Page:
What are the biggest digital skills to focus on? We live in world that is awash with data. Data science is the most likely skill set for organizations over the next 5-10 years. This will come in many forms. Data science skill will become a requirement rather than a bonus for software developers. Security engineers with knowledge of how data can be manipulated to determine policies and security protocols will be in high demand. IoT specialists who can quickly integrate data to model the outcome of a new product or support an existing one will be recruited just as fervently as a world-class CEO.
Aside from data science, virtual reality will play a large role. Virtual reality and its principles can be applied to all manner of commercial benefits. Imagine a construction company who can do an inspection virtually with the owner and architect prior to the grand opening. Imagine a physician in a virtual operating room assisting another physician who is 4,500 miles away. Technical staff who can convert science fiction into science fact will be the rock stars of an emerging discipline.
Finally, security skills for the advances in computing options (e.g., quantum computing) and changing infrastructure (e.g. SDN, virtualization, cloud), will become the norm. We simply do not know what security concerns we will face with all that is evolving.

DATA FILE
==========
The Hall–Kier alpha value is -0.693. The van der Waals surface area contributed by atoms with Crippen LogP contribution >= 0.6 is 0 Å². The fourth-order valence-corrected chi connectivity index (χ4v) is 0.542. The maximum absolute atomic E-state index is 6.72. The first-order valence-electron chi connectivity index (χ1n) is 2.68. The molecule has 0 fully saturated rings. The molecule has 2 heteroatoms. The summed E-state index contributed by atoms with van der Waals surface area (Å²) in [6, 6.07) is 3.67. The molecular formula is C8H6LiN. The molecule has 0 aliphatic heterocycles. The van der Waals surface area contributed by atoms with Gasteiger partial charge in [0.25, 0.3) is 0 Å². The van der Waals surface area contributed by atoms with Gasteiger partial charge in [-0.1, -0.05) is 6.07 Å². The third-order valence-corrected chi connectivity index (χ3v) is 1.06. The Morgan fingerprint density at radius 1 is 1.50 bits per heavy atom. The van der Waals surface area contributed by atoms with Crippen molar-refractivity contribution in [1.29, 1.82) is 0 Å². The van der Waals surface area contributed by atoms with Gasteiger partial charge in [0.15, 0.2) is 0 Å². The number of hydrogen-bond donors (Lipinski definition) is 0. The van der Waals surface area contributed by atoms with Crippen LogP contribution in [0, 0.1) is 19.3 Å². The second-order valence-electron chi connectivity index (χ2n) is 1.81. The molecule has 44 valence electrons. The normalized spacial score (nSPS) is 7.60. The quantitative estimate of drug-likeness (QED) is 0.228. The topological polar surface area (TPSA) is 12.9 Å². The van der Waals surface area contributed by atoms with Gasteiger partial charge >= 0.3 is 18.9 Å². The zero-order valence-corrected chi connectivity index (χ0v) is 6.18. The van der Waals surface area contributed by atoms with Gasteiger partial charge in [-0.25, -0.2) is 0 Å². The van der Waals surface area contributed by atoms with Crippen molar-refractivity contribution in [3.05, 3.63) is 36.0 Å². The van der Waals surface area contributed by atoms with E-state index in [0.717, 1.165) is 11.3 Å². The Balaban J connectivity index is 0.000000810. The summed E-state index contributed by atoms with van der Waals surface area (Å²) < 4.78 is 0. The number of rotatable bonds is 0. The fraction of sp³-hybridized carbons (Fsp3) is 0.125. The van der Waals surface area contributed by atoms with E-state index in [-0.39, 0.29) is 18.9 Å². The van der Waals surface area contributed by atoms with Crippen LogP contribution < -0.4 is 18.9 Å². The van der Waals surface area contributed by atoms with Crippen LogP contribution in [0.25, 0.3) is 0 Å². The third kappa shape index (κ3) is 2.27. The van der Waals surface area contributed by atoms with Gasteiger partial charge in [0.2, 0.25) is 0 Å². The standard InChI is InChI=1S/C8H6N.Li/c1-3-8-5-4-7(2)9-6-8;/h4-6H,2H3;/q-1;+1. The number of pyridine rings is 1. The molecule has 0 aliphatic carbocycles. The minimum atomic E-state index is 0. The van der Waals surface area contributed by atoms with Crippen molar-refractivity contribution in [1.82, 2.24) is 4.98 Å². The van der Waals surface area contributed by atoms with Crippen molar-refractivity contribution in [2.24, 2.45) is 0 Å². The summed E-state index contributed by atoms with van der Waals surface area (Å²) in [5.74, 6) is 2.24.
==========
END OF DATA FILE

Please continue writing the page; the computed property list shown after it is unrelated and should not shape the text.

Those with the skills to secure this new world will be the heroes of many organizations.
— Josh Mayfield is Platform Lead for Immediate Insight, FireMon’s security analysis platform. He works with global security leaders to improve security analysis using big data principles and automation.
Read more about:Security Now
About the Author(s)
Director of Security Strategy at Absolute
Josh Mayfield is Absolute's Director of Security Strategy and works with Absolute customers to leverage technology for stronger cybersecurity, continuous compliance, and reduced risk on the attack surface. He has spent years in cybersecurity with a special focus on network security, threat hunting, identity management, and endpoint security.